Current situation

Hot, dry weather continues to dry out fuels. That makes any fires that do get started likely to spread quickly and be harder to put out. As a result, many ODF districts and forest protective associations are tightening restrictions on activities linked to fire starts. For example, fire danger in the Douglas Forest Protective Association and The Dalles Unit of ODF's Central Oregon District is now rated as extreme. Check ODF's fire restrictions and closures web page for the latest details at http://www.oregon.gov/ODF/Fire/Pages/Restrictions.aspx













Friday, June 12, 2015

South Cascade, Western Lane districts to declare fire season June 16

June 12, 2015                                                    
      
It’s already dry, and the heat is on its way. Those two factors prompted the Oregon Department of Forestry’s (ODF) Western Lane and South Cascade districts to declare wildfire season starting Tuesday, June 16.

“Conditions are setting up for increased fire danger,” South Cascade District Forester Greg Wagenblast said. “We’re in a cool-down period right now, but the hot weather is forecast to return soon.”

A declaration of fire season imposes certain restrictions on recreational and work activities in the forest. Industrial operations are required to have firefighting equipment on site. Since restrictions may vary, it is advisable to check with the nearest ODF office for rules specific to the local area.

The Western Lane and South Cascade districts together encompass all of Lane County as well as eastern Linn County and portions of northern Douglas County.

Though backyard debris burning is still allowed through June 15, he advised extreme caution.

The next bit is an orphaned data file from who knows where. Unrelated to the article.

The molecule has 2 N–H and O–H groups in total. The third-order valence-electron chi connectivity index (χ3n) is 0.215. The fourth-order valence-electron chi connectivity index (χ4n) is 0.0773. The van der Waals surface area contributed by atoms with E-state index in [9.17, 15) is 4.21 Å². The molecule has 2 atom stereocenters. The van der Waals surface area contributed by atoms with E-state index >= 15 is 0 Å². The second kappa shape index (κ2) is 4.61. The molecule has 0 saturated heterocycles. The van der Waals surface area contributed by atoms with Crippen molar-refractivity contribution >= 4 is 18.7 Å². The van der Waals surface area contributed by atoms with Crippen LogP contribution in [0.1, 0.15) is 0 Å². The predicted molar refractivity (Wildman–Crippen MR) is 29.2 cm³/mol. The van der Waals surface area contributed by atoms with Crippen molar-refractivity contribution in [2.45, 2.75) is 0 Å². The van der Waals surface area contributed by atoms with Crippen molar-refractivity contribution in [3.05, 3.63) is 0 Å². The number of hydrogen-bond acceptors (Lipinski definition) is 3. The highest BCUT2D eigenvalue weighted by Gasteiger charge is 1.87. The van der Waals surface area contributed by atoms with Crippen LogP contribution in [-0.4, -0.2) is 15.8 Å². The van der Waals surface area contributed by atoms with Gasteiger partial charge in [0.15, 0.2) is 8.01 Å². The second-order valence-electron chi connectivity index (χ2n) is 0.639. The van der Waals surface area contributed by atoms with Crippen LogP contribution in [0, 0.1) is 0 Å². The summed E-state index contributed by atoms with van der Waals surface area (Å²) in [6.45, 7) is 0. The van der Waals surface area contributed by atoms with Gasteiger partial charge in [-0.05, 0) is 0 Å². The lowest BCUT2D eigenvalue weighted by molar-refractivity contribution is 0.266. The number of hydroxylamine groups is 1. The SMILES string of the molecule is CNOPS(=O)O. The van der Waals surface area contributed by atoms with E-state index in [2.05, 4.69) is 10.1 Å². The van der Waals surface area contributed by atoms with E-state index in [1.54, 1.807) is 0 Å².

“Have a garden hose and shovel ready near your burn pile, and attend it at all times,” he said.

Escaped debris burns are a common cause of wildfires every year in Oregon. These damaging fires often occur when the homeowner leaves the burn unattended to pursue some other activity. All it takes is a spark from the pile to drop into nearby dry grass, add a little wind, and it’s game on.

The Keep Oregon Green Association offers practical wildfire prevention tips for around the home and in the forest at: keeporegongreen.com. 

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The purpose of this blog is to provide breaking news about wildfire activity on the forestlands protected by the Oregon Department of Forestry. We invite you to post questions or comments you have about current wildfires. Please keep your posts civil and free of profanity. You are also welcome to contact us by email at: information@odf.state.or.us.

Current wildfire info

National weather forecasters are predicting the summer of 2018 will see above average temperatures and below average rainfall. Drought has already been declared in a number of counties in eastern and southern Oregon, with northwest Oregon also unusually dry for June. These conditions set the stage for potentially large, fast-moving wildfires.

What we do

Protection jurisdiction
The Oregon Dept. of Forestry protects 16 million acres of private and public forestlands from wildfire. This includes all private forestlands in Oregon as well as state and local government-owned forests, along with 2.8 million acres of federal Bureau of Land Management lands in the western part of the state. In total there are about 30.4 million acres of forest in Oregon.

Fire suppression policy
The department fights fire aggressively, seeking to put out most fires at 10 acres or smaller. This approach minimizes damage to the timber resource and fish and wildlife habitat, and protects lives and property. It also saves money. While suppressing large fires can cost millions of dollars, economic and environmental damage from wildfires can be many times greater.

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Oregon Dept. of Forestry's public information officers in Salem, Ore., maintain this blog. During the wildfire season, we spend much of our time reporting on fires and firefighting to news media and the public.